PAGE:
It’s summer and if your Facebook feed is anything like mine, it seems like everyone is on an amazing holiday. Avoid having to hide each and every person who is posting photos of them jumping in front of the Eiffel Tower by planning a European adventure of your own!
First of all, you need to choose one or maybe two places that you really want to visit. The absolute must-see country, city, or landmark.
Next, have a look at your budget. If you’re lucky or good with money, you may already have the money saved. If you’re like me, those savings are probably looking a little pathetic. Now for the boring bit: what can you cut out? There’s the obvious; regular takeaway coffee, an ever expanding closet of clothes, all those beers bought last Saturday night. If you can cut those things out and have enough to save for a trip in a year, then do it and don’t turn back. If you know you’re still going to be short, consider drastic changes. Living in a cheaper rental or living with the parents; asking for a raise or finding a second job. Avoid borrowing money, especially for initial stuff such as airfares.
Have a think about when you want to travel. Consider your school schedule, when you’re more likely to get time off work (if you plan on returning to your job) and of course, the weather at your destination.
Now let me sell to you: Europe in winter. I planned my first big backpacking trip in December and January, which meant that it was cold, sometimes raining and sometimes a little bleak. BUT just imagine; no lining up, cheaper hostel rates, mulled wine, and snow! As someone who had never seen snow in her life, snowboarding was top of my list of things to do. Basically, if you want more sightseeing time for less money, go in winter.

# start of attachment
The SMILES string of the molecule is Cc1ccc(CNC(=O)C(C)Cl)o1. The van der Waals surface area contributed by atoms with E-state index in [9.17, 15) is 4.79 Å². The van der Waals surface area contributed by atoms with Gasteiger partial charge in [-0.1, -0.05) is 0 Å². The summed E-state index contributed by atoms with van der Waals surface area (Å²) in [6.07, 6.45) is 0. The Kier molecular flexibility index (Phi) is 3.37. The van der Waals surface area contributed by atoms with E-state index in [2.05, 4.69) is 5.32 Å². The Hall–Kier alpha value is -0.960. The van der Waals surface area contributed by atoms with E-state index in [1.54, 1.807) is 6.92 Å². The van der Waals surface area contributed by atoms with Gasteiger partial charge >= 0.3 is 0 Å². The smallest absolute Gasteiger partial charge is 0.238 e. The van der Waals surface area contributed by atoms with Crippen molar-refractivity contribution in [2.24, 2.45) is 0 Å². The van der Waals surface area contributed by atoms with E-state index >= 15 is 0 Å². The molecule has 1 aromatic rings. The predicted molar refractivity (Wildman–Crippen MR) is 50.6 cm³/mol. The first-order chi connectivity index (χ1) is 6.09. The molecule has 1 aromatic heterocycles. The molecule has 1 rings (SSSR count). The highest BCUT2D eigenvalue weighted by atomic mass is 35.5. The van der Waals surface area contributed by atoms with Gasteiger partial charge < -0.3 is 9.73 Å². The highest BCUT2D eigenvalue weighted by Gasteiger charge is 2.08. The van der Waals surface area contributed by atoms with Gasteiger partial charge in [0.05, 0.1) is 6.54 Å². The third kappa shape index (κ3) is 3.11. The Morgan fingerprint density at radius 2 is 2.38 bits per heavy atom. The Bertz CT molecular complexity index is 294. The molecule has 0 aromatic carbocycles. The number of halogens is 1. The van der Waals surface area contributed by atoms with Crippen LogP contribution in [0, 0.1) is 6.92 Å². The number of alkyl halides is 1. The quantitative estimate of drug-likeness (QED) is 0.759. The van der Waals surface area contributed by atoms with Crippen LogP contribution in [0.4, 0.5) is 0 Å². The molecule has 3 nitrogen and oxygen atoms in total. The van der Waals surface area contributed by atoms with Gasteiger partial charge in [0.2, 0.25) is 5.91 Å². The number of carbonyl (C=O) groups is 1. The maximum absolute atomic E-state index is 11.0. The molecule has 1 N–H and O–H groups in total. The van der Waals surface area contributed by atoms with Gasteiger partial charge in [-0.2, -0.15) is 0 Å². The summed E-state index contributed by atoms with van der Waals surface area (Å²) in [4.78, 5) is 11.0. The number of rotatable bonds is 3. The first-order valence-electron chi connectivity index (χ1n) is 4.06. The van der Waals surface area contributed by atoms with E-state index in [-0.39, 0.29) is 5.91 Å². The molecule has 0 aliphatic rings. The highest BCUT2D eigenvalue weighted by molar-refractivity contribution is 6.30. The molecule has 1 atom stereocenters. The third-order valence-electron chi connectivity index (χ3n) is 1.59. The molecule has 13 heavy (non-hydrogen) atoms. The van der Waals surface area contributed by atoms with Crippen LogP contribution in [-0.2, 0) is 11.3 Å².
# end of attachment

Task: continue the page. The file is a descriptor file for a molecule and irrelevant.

Ahem. So hopefully by now, you have an idea of where you want to go, when you want to go and how much money you’re able to save. So let’s start booking!
I usually book flights as soon as I can afford them. This is usually 6 months in advance, which gives me more than enough time to save for the rest of the trip. Once you have an idea of where you want to go, start signing up for e-newsletters for airlines and booking websites so you can get an idea of how much you’d expect to pay and be the first to know when there’s a sale.
I’d recommend flying in and out of different cities to save you a day of travelling to a place you’ve already been to. Play around with different cities to see what comes up with the best and cheapest result. Sometimes it’s worth buying a Round the World ticket so don’t count that out.
Once flights are booked, think about how you’re going to get around. Will you do a tour such as Top Deck or Contiki? I know everyone sneers at these, but everyone I know that’s been on them has had an amazing time. You itinerary is planned out, accommodation is booked, it’s easy to make friends, and you get to see heaps of stuff. If you’re traveling on your own and worried you won’t make friends or will have a hard time navigating the trains, they may be worth your while.